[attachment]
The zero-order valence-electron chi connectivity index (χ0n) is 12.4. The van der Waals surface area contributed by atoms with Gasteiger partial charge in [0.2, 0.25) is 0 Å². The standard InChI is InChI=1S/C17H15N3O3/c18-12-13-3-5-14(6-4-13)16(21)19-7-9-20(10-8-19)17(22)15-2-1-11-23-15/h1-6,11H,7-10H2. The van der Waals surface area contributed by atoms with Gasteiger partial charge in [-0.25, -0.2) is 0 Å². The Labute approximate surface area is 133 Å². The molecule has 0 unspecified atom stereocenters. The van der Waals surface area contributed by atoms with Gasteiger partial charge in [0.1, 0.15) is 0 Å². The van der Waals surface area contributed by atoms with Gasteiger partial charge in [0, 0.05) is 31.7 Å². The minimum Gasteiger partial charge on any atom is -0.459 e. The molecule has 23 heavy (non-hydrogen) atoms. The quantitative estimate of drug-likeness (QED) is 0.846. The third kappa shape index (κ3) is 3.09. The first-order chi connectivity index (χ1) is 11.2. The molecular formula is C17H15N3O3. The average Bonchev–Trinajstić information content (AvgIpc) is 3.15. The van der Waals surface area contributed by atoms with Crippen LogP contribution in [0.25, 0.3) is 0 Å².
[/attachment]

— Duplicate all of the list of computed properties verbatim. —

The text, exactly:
The zero-order valence-electron chi connectivity index (χ0n) is 12.4. The van der Waals surface area contributed by atoms with Gasteiger partial charge in [0.2, 0.25) is 0 Å². The standard InChI is InChI=1S/C17H15N3O3/c18-12-13-3-5-14(6-4-13)16(21)19-7-9-20(10-8-19)17(22)15-2-1-11-23-15/h1-6,11H,7-10H2. The van der Waals surface area contributed by atoms with Gasteiger partial charge in [-0.25, -0.2) is 0 Å². The Labute approximate surface area is 133 Å². The molecule has 0 unspecified atom stereocenters. The van der Waals surface area contributed by atoms with Gasteiger partial charge in [0.1, 0.15) is 0 Å². The van der Waals surface area contributed by atoms with Gasteiger partial charge in [0, 0.05) is 31.7 Å². The minimum Gasteiger partial charge on any atom is -0.459 e. The molecule has 23 heavy (non-hydrogen) atoms. The quantitative estimate of drug-likeness (QED) is 0.846. The third kappa shape index (κ3) is 3.09. The first-order chi connectivity index (χ1) is 11.2. The molecular formula is C17H15N3O3. The average Bonchev–Trinajstić information content (AvgIpc) is 3.15. The van der Waals surface area contributed by atoms with Crippen LogP contribution in [0.25, 0.3) is 0 Å².